P For Pizza is the brand new word based party game from Big Potato Games. Designed by Doruk Kicikoglu, the game sees 2 – 4 players aiming to construct a large pizza slice from smaller pizza cards. Lasting around 10 – 15 minutes, players need to be on their toes to think of words in a category. However, is this a quick thinking experience for all or is it like pineapple adorning a pizza slice? Let’s find out!
Grabbing the triangle pizza pieces, the cards, from the box and the game is pretty much ready to go. Shuffling the stack of cards it is placed category side up in the center of the table, with 3 cards flipped over around it. This makes a larger triangle shape, which everyone should be able to see around the table. Discarding the top card play begins with the three categories on show adjacent to a different letter, with the letters being on the reverse of the triangular category cards.
The aim is simple. Players are attempting to win nine pizza pieces and use them to create a large pizza slice. Whoever shouts out a word that starts with the denoted letter linked to the adjacent category wins the card, of course they have to be correct! For example, when “Has Stripes” and the letter T are adjacent a player could shout out “Tiger” to win the card, while Zebra or Turtle might get shouted out they wouldn’t win the card. The letter card is the one claimed, with the next card then flipped over to replace it. These category and letter combinations aren’t all the same difficulty, with the three categories being easy, medium or hard. The difficulty is helpfully denoted in a traffic light colour system, with red being hard through to green being easy.
Making the experience more challenging as it goes on, at roughly the midpoint, players must start linking using the medium, and eventually the hard, categories. As soon as a player wins a card they must add it to their large pizza slice, which must be built from bottom to top. The twist is that cards earnt using an easy category can only be placed into the lowest row. Therefore, after completing the bottom row that player cannot win a card by making a link with an easy category. Medium linked cards can only be placed into the lowest or middle row of the large pizza. Linking with a hard category means the card could be placed on top to claim victory of the game, though all cards must be placed into the lowest possible row when earnt. This acts as a bit of a catch up mechanism, with players in the lead often having to answer using harder links. This keeps everyone involved and in with a chance of winning right up until the end of the game.
With the full player count of 4 a maximum 33 cards will be claimed, with a few additional cards used during play. Therefore, as 120 cards are included, a few games can be played before cards need to be reused. This is before they are rotated or flipped over in a different order, which completely changes up the letter and category combinations. It doesn’t stop the same words being used in different games but it certainly makes it rarer, with the game always feeling fresh.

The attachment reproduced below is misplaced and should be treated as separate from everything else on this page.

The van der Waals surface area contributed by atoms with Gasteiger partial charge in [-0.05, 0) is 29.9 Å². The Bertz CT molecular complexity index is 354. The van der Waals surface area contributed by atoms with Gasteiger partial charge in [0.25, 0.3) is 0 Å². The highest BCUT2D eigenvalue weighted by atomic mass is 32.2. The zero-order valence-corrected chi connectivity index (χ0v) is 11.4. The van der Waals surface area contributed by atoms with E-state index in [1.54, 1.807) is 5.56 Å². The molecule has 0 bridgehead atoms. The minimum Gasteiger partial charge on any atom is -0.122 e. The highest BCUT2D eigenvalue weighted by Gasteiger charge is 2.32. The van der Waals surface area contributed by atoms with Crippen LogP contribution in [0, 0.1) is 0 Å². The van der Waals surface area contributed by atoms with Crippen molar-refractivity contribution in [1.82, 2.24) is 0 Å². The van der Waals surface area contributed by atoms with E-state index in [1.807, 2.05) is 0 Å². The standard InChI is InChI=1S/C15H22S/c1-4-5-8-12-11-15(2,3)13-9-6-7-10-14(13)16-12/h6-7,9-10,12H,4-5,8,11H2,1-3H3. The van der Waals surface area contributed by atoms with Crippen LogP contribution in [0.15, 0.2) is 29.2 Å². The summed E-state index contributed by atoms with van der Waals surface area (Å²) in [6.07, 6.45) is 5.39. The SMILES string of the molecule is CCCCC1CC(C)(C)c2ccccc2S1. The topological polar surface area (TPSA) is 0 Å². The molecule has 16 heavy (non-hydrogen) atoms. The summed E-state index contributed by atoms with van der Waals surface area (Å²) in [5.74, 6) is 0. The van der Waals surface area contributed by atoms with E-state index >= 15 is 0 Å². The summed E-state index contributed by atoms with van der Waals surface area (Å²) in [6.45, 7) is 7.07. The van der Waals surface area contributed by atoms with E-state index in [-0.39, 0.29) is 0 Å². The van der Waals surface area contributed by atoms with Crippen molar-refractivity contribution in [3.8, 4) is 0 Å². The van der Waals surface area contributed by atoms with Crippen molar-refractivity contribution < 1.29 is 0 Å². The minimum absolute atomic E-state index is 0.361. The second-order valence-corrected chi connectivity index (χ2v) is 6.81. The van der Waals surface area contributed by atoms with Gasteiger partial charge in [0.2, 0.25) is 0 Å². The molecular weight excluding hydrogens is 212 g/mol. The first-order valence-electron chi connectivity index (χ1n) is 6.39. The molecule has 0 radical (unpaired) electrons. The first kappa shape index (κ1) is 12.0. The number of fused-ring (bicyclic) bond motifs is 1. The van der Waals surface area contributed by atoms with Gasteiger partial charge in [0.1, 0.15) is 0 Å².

While right now a gathering of over 4 isn’t too likely, there isn’t anything stopping gamers from playing P For Pizza with a couple more people compared to the upper suggested player count of 4. Enough cards are included and as long as everyone doesn’t mind a slightly longer experience it could work. At the opposite end, with 2 players, P For Pizza is a little back and forth. It gets going with a third that bit more, as more players start throwing out answers quickly and the competition between players increases.
For those that struggle to read upside down or at angles it can be a little awkward to quickly read all of the pairings. Due to the triangular design of the cards at most one of the pairings will be the right way up for a player. As an issue it is exasperated when players need to get a hard category answer to win and that is the one upside down for them. Thankfully, this is somewhat alleviated by rotating some of the cards in the deck. This stops the hard categories always being upside down for a struggling player. This comes about over time as the cards get used and rarely will be put back into a perfectly colour rotated deck. Thankfully, most don’t have a problem with reading upside down, alas for those that do it can be a disadvantage.
The pizza theme is a surprisingly good one. On top of the way the triangular cards build up to be a big slice, it is an icebreaker of a theme. Starting from the name, straight away there is a perfect example of a food item beginning with P. Use this and people instantly get how to play, and this ease of entry is ideal for a party game. Pizza is also a lighthearted thing that everyone enjoys, and people seem to react in a “why not” way when you suggest playing – rather than avoiding playing at family gatherings. Potentially thanks to the small size of the box the pizza theme even makes the odd box shape acceptable.
P For Pizza isn’t the most original party game, it is about being fast to think of words beginning with a denoted letter in a specific category. Regardless, there is simple fun to be had by attempting to be the quickest. As the game progresses those ahead end up using harder categories, giving those behind a bit of a chance to catch up. Most games oversell the player count they work at. With P For Pizza the opposite feels true, with the game capable of entertaining above the 4 player maximum suggested. Overall, P For Pizza is a fast entertaining party game with a fun theme. Importantly, it is easier than most party games to get to the table at the moment and will be able to entertain more players when that is once again possible.
(Editor’s Note: P For Pizza was provided to us for the review by Big Potato Games. The game is currently available from local board game stores! Find your local store here, it may be doing local delivery.)